Susan Rice Conducts Smokey New Age 'Smudging' Ritual in Heart of White House to Expel Trump's Energy


Oh, well, thank heavens: Susan Rice’s office has expelled the Trump administration’s racist energy through a culturally appropriated Native American “smudging” ritual, or something.

I was worried. Rice — former President Barack Obama’s national security advisor, best known for being the administration apparatchik who went on the Sunday morning chat shows in the immediate aftermath of the Benghazi attack to asseverate that we’d definitely, assuredly been targeted and lost four American lives because a Libyan mob was irate over a hack anti-Islam YouTube video — is now a domestic policy adviser to President Joe Biden.

That’d ordinarily be great news for her — however, given that Rice was likely the runner-up in last summer’s veepstakes, an unofficial role working on Biden’s domestic agenda is a political consolation prize that feels a bit like getting a year’s supply of Turtle Wax for finishing second on a game show.

According to a New York Times profile of Rice published Friday, “she is focused on an array of issues like health care, immigration and gun safety as well as instilling racial equity throughout the government.”

But what about all that negative energy? She’s treading the same hallways that Jared Kushner once did. Occupying the same office as Stephen Miller used to. In the same basic space that — shudderKayleigh McEnany used to inhabit.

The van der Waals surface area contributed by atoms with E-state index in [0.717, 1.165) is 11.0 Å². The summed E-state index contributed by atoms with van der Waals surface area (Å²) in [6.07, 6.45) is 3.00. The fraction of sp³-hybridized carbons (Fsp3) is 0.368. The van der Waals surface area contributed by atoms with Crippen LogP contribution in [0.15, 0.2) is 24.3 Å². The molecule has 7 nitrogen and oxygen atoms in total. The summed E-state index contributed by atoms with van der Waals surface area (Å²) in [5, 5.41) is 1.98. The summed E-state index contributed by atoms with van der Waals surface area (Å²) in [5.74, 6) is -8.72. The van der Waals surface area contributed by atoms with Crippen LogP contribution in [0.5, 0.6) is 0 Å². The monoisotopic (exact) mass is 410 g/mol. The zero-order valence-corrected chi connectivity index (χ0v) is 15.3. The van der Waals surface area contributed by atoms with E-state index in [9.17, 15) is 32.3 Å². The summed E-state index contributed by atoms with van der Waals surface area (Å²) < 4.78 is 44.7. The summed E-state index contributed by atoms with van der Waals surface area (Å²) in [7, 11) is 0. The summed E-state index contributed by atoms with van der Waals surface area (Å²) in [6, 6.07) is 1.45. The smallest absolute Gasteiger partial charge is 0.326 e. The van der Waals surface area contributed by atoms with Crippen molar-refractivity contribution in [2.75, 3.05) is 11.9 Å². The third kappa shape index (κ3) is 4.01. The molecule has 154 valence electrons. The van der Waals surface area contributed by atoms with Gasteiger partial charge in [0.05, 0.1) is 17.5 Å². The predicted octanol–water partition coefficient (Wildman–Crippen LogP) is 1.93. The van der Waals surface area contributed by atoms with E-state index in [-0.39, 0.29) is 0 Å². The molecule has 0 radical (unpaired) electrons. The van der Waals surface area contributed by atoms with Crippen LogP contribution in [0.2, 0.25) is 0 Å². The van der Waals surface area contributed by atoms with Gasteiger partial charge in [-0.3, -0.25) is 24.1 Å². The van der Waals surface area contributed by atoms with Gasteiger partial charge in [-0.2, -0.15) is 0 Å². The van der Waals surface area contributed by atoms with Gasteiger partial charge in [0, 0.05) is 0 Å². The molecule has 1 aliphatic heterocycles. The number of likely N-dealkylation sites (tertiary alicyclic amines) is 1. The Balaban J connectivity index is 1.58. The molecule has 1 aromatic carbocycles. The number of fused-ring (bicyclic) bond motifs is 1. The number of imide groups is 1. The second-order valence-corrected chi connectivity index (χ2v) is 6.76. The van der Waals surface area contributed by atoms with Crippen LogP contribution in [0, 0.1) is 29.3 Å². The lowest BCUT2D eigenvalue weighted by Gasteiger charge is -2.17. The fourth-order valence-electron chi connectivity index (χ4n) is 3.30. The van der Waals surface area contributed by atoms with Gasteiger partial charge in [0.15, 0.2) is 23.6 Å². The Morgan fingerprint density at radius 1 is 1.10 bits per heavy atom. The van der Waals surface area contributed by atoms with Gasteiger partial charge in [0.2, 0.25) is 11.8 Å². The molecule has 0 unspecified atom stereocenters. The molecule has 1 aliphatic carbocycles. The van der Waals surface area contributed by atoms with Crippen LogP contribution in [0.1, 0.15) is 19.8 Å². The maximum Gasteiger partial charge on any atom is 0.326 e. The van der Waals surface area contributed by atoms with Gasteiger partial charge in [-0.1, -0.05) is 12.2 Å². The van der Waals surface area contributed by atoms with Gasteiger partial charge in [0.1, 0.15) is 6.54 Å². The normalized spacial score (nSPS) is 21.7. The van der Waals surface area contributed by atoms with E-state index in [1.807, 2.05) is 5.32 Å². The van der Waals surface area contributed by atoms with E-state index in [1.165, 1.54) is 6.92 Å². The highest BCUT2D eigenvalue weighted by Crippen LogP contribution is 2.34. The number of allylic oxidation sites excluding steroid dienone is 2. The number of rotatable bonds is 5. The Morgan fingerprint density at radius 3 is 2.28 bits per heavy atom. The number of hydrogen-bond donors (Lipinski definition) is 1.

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How is she going to make a safe space for herself?

Some Caribbean art and Native American cleansing, of course.

“Now, Ms. Rice occupies the West Wing office that was previously inhabited by Stephen Miller, President Donald J. Trump’s top policy adviser,” The Times reported.

“Aware of the symbolism of a Black woman who has been vilified by conservatives occupying the space where Mr. Trump’s most hard-line immigration adviser used to dictate policy, Ms. Rice has decorated it with Haitian art and scented it with sage.”

Take this, Stephen Miller!

“From there, she now convenes regular Zoom meetings about topics central to Mr. Biden’s agenda — she hinted at actions to come on voting rights, community violence and gun safety — and she has reorganized the way the [Domestic Policy Council] works,” the report said.

So, in short, the burning sage — which can be part of a process known as “smudging” taken from Native American ritual — and the Haitian art make for great copy, but they haven’t given her any substantive accomplishments yet.